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Thursday, May 10


Iraq was more than just a mistake. The relationship with Bush is toxic and ... I could go on. And on.

But on this day there is one other thing worth noting for the history books. Blair has led cultural change for the better in this country.

In particular, he has been a friend and shown leadership on lesbian and gay equality (you could pick this apart, Labour have often appeared forced by the EU in legal change) but for this I admire him.

And it is not new, he has been a supporter since becoming an MP in 1983.

One of his farewell speeches, notably, was to the gay rights organisation Stonewall last month:

... And I really just wanted to say two things about the changes that have happened over the past ten years, which you will know very well.

There are a lot of important things, but I think civil partnerships is really the thing … as I was saying to people earlier, it doesn’t just give you a lot of pride, but it actually brought real joy.

I don’t know whether you remember the very first day, and it was quite a bizarre circumstance that the first ceremonies were actually in Northern Ireland.


I was so struck by it, it was so alive, I remember actually seeing the pictures on television. It is not often that you sort of skip around in my job, I can assure you, But it really the fact that that the people were so happy and the fact that you felt just one major, major change had happened, of which everyone can feel really proud.

And now I think we were just saying, was it 16,000 civil partnerships, and what is interesting now is that other countries in Europe are looking at this legislation, and it is very divisive still in Spain and Italy at the moment. But nonetheless it is happening.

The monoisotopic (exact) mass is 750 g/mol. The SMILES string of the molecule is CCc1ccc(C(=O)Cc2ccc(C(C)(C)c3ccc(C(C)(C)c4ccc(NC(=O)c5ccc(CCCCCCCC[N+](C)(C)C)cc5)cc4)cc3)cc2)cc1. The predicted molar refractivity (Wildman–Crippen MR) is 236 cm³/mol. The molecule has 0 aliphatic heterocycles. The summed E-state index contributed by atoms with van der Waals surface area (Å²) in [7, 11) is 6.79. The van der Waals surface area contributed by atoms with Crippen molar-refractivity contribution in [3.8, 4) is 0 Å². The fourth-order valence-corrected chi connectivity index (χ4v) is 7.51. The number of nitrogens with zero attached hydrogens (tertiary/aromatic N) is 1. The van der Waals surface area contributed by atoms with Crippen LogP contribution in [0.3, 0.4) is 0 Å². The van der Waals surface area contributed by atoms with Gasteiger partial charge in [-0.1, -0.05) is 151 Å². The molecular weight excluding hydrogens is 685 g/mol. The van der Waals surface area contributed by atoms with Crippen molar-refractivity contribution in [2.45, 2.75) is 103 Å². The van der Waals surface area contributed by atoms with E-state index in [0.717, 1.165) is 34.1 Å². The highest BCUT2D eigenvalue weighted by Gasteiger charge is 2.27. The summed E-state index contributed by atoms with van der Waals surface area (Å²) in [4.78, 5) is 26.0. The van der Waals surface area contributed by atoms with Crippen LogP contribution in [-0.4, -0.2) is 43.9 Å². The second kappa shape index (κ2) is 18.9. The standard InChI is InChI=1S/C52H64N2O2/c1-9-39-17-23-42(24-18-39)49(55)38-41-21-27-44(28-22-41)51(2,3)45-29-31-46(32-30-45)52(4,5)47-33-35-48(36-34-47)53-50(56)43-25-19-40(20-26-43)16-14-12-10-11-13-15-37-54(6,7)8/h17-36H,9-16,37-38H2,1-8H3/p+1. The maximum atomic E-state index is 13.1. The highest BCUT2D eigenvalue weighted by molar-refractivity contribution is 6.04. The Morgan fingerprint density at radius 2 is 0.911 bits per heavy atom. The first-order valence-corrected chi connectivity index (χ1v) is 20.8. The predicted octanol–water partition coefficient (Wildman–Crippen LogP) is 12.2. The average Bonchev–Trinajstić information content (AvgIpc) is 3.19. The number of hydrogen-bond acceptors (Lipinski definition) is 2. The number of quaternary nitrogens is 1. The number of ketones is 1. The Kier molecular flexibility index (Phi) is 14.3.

This is my second reflection about it all.

There are a whole load of different pieces of legislation, which I will not rehearse here, but what has happened is that the culture of the country has changed in a definable way as a result of it. And here is what I think is really interesting.

The change in the culture and the civilising effect of it has gone far greater than the gay and lesbian community.

In other words, by taking a stand on these issues and by removing prejudice and discrimination, and by enabling people to stand proud as what they are, it has had an impact that I think is far more profound in the way the country thinks about itself.

And I want to say we have an immensely proud history, that is able to stand on its own merits in the 21st Century and say that we know we have a great future.

One thing I think is very important for any country that is to succeed in the future you make the most of the talents and abilities of your people.

If you allow discrimination to fester, that is a complete rejection of that modernising and civilising notion.

One of the other interesting things he talked about in that speech was the role of the gay and lesbian 'nice guy' organisations, like Stonewall, in change — as opposed to the 'crazies', like Outrage!